Knockdown prices in equities garage sale
IS THIS Armageddon or just a blip on the financial markets map we’ll look at in five years’ time and say: “Remember that?” It all seems pretty bad, but at times like this commentators – even level-headed, boring analysts – explore new depths of rhetoric usually reserved for end-of-the-world science fiction writers.
But it probably is the end of the free market world as we’ve known it, at least for a while. “Markets are clearly being driven by fear. This is at least on a par with anything most of us have seen in our investment careers, if not worse,” says Jeff Keen, chief
investment officer at TriAlpha. Keen possibly has a better appreciation than most of the financial crisis currently going down: TriAlpha is part of the international Stonehage Group that counts among its clients banks in the United States, Britain and Europe.
“For the vast majority of our clients with diversified portfolios, the best option will be to ride out the storm over the short term,” says Keen. Well, yes, there really aren’t any other sensible options. But what does scare me is that some normally rational investors are thinking of selling out of equities completely. That’s the irrational fear part: selling now means you make a loss at what could be near the bottom of the cycle.
But that’s also debatable. What seems different this time is that investment professionals who reassured us earlier this decade to keep calm because the market would come back – as it did – now don’t seem so sure. Nobody is confidently saying we’re over the worst.
However, Paul Stewart, MD of Plexus, offers a little hope. Locally, he’s well placed because Plexus has been closely watching the US economy since 2006, due to its relationship with John Mauldin, of Research Affiliates. He was one of the first well-known investors to warn about the looming collapse of property prices in the US and the sub-prime credit crunch.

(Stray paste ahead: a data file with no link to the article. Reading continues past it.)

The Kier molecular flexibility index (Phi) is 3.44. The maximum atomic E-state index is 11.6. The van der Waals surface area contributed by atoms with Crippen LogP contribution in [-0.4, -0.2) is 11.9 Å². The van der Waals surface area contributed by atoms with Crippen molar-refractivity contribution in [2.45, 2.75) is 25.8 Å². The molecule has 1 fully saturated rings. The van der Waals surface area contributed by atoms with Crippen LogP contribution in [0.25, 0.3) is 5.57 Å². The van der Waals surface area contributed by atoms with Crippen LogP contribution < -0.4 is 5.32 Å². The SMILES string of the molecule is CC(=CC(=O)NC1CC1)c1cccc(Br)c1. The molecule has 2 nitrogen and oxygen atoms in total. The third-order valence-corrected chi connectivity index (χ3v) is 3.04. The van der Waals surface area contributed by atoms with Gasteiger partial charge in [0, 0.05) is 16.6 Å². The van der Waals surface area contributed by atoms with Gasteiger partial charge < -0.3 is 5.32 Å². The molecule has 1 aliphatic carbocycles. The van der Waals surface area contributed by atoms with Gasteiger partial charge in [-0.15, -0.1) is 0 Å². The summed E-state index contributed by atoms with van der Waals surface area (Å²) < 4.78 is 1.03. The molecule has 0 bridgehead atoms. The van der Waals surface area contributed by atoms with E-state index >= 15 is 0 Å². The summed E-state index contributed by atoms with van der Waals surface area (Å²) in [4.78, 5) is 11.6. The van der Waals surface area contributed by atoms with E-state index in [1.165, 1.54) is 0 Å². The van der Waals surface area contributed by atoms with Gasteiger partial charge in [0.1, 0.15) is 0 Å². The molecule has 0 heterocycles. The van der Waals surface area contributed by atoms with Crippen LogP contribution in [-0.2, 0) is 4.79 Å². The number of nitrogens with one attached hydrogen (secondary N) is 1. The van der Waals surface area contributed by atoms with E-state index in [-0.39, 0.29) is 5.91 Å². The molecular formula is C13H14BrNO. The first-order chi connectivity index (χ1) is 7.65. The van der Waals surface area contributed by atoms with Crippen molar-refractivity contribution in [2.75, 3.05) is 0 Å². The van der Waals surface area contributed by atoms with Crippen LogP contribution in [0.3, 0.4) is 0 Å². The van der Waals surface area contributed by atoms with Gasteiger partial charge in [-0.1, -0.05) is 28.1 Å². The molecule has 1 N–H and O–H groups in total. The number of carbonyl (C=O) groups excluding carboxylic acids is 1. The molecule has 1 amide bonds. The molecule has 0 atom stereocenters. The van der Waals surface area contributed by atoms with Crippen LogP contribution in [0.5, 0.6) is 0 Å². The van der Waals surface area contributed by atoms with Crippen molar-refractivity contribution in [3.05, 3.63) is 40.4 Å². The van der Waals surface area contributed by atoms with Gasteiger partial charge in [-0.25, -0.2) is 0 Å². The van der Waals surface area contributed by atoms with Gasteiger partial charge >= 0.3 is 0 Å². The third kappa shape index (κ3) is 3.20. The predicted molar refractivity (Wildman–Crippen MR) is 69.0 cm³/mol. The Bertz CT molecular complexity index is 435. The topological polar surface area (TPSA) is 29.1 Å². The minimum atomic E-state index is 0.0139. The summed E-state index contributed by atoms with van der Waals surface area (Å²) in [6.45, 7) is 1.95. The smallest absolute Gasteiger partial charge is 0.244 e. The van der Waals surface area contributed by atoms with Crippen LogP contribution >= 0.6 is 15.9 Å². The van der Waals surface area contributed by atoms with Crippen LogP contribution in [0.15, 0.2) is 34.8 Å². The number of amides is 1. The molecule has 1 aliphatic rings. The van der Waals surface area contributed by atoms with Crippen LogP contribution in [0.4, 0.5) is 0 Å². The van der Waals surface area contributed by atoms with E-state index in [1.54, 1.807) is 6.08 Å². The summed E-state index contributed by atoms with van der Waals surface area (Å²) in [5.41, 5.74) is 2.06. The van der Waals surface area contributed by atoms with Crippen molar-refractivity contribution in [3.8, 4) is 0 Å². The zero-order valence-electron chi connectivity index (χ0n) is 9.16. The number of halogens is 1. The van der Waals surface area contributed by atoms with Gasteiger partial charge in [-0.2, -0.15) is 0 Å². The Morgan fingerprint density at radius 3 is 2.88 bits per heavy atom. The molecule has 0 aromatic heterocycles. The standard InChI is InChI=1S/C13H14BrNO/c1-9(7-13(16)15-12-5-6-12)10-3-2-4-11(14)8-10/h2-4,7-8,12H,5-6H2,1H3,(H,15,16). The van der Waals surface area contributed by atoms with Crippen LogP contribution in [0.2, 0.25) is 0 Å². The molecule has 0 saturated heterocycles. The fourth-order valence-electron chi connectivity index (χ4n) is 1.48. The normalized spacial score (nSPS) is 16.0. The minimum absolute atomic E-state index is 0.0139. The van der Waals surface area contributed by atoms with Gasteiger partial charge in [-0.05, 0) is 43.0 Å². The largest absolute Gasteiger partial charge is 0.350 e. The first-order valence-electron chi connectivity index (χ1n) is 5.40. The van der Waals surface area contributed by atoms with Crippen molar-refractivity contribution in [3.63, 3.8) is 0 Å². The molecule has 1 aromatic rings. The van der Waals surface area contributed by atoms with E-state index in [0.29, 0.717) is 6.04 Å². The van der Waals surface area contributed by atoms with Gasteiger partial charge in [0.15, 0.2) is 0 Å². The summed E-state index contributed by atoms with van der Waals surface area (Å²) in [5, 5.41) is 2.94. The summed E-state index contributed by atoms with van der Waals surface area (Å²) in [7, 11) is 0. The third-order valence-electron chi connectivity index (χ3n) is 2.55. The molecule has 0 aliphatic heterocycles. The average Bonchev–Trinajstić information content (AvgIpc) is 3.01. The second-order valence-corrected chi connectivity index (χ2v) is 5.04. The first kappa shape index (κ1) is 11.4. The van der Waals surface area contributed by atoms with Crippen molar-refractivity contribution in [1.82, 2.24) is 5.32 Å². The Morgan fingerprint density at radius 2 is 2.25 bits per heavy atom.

Says Stewart: “Analysts tend to be too optimistic, or pessimistic, at inflection points. Overall, the US economy isn’t in such bad shape. Clearly, banks are in trouble, but manufacturing output is still up. And now we have the US$700bn rescue package from the Federal Reserve, showing the authorities have the appetite for a fight. The question now is whether the market is happy with the package and how it’s implemented. If done properly I think recovery in the US will be quick.”
The Fed had no option but to intervene. However, it completely undermines what I always understood to be the free market system. It’s a ruthless system but does tend to weed out the baddies – people who’ve been too greedy or made bad decisions.
Now we’re seeing banks that indulged in what we now know was reckless lending being bailed out with US taxpayers’ money. And the application has so far been very inconsistent. The administration bails out admittedly big but irresponsible mortgage lenders then leaves Lehman Brothers to collapse. Then it props up AIG, because one of the world’s largest insurance companies can’t raise capital on its own due to its collapsed share price. The logic escapes me.
To top it all, stock exchanges in the US and the London Stock Exchange “ban” short selling. So the greedy investors who enjoyed the run-up to the sub-prime saga receive protection when they should lose their money. And the bears that saw that coming and sat on the sidelines are now prevented from moving in and making their money.
But what more could this mean for our market, which has already been hit with every other emerging market by the meltdown in the US? “In the bigger scheme of things I think the effect on our market will be relatively small. Our financial institutions will survive and some are offering good value now,” says Stewart.
SHAUN HARRIS email@example.com